Sunday, December 18, 2005

80% Solution

I've been kind of demoralized recently for a number of reasons, so haven't been posting very much. Not the least of those reasons is the mind-numbingly aggressive schadenfreude of the so-called "democratic" party as it tries to drum up any excuse it can to shove it to the Commander in Chief. For instance, Fred Barnes has a piece in the Weekly Standard suggesting that the Iraqi poll item that has become the favorite talking point of the cut-and-runners is probably not very informative, for three reasons (h/t: Protein Wisdom):

1. We don't know the "internals," so we don't know whether the poll was representative.
2. The poll results don't reflect other polls that ask an analogous question about support for US presence in Iraq (most of which suggest that the proportion who oppose US presence is much smaller, and their views are also more conditional).
3. The specific wording of this question is ambiguous: “Do you support the presence of coalition forces in Iraq?”

The general rule in designing a survey instrument is that if a question elicits a response frequency in the neighborhood of 80-90 percent then the question is probably too crude to be useful. At the very least you have to ask follow-up questions so that you can cross-tabulate. For instance such follow-ups might try to determine what the respondent defines as "support," and under what conditions that support might change. It also might be interesting to find out what the response to such an ambiguous question might be in S. Korea, Japan or Germany. If similar (and it probably would be similar in S. Korea) would the Democrats now be demanding that we pull out of those countries?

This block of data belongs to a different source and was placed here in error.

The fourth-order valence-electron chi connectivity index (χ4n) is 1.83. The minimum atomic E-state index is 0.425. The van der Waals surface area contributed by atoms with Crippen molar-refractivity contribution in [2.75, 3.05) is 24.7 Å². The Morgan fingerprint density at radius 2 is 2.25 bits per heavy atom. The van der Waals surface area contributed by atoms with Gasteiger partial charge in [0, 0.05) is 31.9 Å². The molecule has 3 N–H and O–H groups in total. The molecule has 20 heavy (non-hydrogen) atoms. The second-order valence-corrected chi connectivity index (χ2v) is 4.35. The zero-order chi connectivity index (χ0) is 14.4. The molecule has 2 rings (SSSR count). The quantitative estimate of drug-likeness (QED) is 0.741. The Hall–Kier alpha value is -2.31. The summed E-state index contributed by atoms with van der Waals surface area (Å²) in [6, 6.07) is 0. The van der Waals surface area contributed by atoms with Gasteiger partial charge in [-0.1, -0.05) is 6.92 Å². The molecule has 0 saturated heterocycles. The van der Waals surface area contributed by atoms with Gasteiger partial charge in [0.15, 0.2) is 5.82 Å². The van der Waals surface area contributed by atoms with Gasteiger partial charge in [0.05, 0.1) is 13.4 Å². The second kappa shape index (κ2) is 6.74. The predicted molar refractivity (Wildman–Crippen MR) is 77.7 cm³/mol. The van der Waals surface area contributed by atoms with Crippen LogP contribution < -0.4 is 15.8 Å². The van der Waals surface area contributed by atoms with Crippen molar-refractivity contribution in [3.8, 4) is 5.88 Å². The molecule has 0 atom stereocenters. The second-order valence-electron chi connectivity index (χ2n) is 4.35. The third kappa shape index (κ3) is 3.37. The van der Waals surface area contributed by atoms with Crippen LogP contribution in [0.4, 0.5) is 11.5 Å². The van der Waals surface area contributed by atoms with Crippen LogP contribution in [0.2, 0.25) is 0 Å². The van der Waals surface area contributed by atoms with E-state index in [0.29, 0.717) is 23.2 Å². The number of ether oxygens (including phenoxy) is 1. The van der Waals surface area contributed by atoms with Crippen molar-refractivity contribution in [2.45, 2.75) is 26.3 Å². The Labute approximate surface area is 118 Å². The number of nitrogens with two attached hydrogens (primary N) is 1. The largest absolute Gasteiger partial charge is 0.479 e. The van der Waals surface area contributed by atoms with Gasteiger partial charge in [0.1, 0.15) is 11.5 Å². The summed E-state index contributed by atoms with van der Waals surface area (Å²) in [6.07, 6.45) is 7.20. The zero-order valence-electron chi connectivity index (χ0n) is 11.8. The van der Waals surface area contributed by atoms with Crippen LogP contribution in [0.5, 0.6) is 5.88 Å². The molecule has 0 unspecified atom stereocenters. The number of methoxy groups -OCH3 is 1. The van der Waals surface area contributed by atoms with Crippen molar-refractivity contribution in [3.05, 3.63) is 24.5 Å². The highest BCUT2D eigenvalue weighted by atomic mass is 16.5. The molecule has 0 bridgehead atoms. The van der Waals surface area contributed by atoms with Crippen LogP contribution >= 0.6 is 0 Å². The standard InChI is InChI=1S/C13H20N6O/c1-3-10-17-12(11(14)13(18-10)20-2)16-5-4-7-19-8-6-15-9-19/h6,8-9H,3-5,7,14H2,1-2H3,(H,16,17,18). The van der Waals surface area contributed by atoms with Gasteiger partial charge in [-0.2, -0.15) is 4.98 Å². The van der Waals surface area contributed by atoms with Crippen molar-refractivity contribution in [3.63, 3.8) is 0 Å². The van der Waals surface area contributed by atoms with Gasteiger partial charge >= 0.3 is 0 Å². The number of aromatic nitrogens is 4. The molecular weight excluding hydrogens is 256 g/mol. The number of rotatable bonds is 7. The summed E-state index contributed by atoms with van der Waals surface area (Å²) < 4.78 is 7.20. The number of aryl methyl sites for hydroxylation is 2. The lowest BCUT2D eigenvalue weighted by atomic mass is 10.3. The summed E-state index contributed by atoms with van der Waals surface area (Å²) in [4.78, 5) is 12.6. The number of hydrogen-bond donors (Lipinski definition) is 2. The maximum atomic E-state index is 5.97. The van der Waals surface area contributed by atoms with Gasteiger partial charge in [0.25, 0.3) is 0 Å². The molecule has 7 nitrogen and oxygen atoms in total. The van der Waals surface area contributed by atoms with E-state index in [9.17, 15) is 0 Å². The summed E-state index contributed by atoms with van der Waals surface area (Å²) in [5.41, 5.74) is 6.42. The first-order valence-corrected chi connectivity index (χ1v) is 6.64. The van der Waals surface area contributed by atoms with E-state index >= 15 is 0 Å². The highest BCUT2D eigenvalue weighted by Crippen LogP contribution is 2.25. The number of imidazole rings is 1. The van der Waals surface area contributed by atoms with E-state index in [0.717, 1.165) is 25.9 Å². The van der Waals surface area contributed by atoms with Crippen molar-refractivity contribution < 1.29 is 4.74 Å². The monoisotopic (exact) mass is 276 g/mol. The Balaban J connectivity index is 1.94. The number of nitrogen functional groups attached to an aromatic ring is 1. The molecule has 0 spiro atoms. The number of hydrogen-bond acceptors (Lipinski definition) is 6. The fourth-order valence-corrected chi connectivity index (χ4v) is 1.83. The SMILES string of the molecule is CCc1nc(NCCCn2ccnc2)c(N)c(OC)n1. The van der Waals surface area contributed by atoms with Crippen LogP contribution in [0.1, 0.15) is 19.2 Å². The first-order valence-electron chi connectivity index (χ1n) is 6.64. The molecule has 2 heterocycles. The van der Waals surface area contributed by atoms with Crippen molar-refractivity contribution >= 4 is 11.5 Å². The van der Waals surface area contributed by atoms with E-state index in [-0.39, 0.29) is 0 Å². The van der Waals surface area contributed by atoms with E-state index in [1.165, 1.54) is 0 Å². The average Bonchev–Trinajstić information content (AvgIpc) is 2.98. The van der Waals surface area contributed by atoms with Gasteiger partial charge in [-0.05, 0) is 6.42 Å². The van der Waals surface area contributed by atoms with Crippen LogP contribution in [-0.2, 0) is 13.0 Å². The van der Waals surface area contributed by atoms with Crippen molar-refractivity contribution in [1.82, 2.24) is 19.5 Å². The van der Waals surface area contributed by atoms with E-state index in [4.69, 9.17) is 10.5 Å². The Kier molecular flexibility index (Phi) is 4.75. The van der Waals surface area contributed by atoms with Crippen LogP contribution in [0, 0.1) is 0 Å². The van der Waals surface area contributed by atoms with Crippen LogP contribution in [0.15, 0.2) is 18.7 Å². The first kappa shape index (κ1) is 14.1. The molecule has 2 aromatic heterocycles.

The essence of the issue here, if I might be so bold, is the distinction between democracy (power of the people) and demosophia (wisdom of the people). For, to have a robust democracy able to defend itself and make wise decisions about what course to chart through an uncertain and dangerous future "the people" have to be well-informed. It is therefore ironic that the core case the Democrats make is that the Bush administration misled the American people about the threat posed by Iraq. That's ironic because the present situation seems to remove all doubt that deception within the context of a war that threatens the very security of civilization is central to the Democrats' agenda. They know what's best, so whether "the people" are able to make wise and informed decisions is of little importance provided they can be herded in the "correct" direction.

And it's likely to get worse, because the stakes could not be higher. As Wretchard observed a few weeks ago:

The problem with using words to trump reality is that it wagers everything on a monumental bluff. The mesmerist must carry all before him or be humiliated. A King must be obeyed or lose the throne. There is no middle ground.

And each time the bet is raised the potential loss becomes more catastrophic. Already the public has begun to suspect that things aren't going as badly in Iraq as they've been led to believe, and it's possible for most people to see that the stakes for the US outweigh any wager laid down by the Democrats or MSM. They're a long way from throwing in the towel, though.